Maslow’s Hierarchy of Needs in Frankenstein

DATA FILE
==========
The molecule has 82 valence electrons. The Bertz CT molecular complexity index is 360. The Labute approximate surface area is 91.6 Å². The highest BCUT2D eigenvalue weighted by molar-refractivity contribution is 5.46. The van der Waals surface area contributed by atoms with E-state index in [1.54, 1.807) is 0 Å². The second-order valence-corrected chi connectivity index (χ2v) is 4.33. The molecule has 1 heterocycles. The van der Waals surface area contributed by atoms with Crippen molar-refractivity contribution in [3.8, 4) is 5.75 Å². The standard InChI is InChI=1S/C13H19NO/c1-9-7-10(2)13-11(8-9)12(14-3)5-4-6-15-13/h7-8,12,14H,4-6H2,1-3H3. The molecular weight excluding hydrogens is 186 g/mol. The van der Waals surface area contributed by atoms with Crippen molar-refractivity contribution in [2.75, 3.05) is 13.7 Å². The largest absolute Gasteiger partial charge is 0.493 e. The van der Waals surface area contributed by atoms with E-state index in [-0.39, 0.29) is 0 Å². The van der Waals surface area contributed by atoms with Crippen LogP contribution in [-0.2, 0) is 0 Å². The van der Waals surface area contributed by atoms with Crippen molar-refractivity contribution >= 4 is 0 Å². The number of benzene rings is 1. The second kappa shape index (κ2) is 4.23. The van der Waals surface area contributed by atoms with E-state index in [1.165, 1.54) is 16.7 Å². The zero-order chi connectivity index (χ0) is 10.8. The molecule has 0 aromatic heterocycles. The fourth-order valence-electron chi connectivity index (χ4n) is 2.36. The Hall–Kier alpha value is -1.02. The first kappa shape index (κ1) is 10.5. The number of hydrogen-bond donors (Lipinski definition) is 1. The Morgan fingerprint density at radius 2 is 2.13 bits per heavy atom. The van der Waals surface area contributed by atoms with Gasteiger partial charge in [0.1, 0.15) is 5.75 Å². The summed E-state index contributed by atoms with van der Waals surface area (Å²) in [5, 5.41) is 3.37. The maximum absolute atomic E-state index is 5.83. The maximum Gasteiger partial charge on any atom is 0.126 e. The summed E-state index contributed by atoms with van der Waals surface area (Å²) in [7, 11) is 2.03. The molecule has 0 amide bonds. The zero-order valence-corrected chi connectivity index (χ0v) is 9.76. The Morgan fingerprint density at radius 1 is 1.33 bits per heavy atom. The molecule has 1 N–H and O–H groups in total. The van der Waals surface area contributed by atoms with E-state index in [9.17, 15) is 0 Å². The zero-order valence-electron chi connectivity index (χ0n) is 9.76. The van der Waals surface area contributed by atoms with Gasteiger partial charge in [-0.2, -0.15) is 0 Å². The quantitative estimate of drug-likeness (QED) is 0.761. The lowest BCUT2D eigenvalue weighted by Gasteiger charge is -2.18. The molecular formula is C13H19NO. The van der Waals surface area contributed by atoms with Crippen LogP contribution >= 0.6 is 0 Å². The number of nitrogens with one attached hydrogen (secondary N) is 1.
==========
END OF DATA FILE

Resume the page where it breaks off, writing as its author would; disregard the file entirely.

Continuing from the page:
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Abraham Maslow, an American psychologist, wanted to understand what motivates human behavior. Maslow developed his hierarchy of needs to explain how human actions are motivated in order to achieve certain needs. When basic needs are fulfilled, a person moves to more advanced needs, or levels, illustrated in his model. As Maslow discusses in his hierarchy of needs, human will not reach full development when the progression of levels is prevented. In Frankenstein, Mary Shelley reinforces the restrain of one’s full potential through the development of the creature who has been denied the need for belonging as he begins his path of destruction. When the monster is created, he begins at the first level of Maslow’s hierarchy of needs. The first level of Maslow’s hierarchy is physiological needs. These needs, including breathing, food, water, and sleep, are vital to survival. Although they are the most basic necessities, Maslow believed that these were “the more critical to survival” (Armstrong 75). In Frankenstein, the monster is forced to take care of these important needs on his own. After he is created, the monster “ate some berries which [he] found hanging on the trees, or lying on the ground. [He] slaked [his] thirst at the brook; and then lying down was overcome by sleep” (Shelley 87). In his hierarchy of needs, Maslow explains that once the needs of a certain level are satisfied “other (and ‘higher’) needs emerge and…dominate the organism” (Maslow 375). After the monster learns to manage his physiological needs, he is able to concentrate on the second level of Maslow’s hierarchy: safety needs. After the monster obtains food and water, he finds a place of security in the woods where he “retreated and lay down happy to have found ... ... middle of paper ... ...of “eternal hatred and vengeance to all mankind” (Shelley 121) and therefore is unable to concentrate on his own self-esteem or self-actualization. As Maslow discusses in his hierarchy of needs, human will not reach full development when the progression of levels is prevented. In Frankenstein, Mary Shelley reinforces the restrain of one’s full potential through the development of the creature who has been denied the need for belonging as he begins his path of destruction. The monster is able to satisfy the basic needs of Maslow’s hierarchy, but depends more on others to fulfill his need for love. As the monster is rejected of the need for love, he becomes more destructive and is unable to advance to the needs of self-esteem and self-actualization. Without the satisfaction of these needs the monster is denied the opportunity to reach full psychological development.

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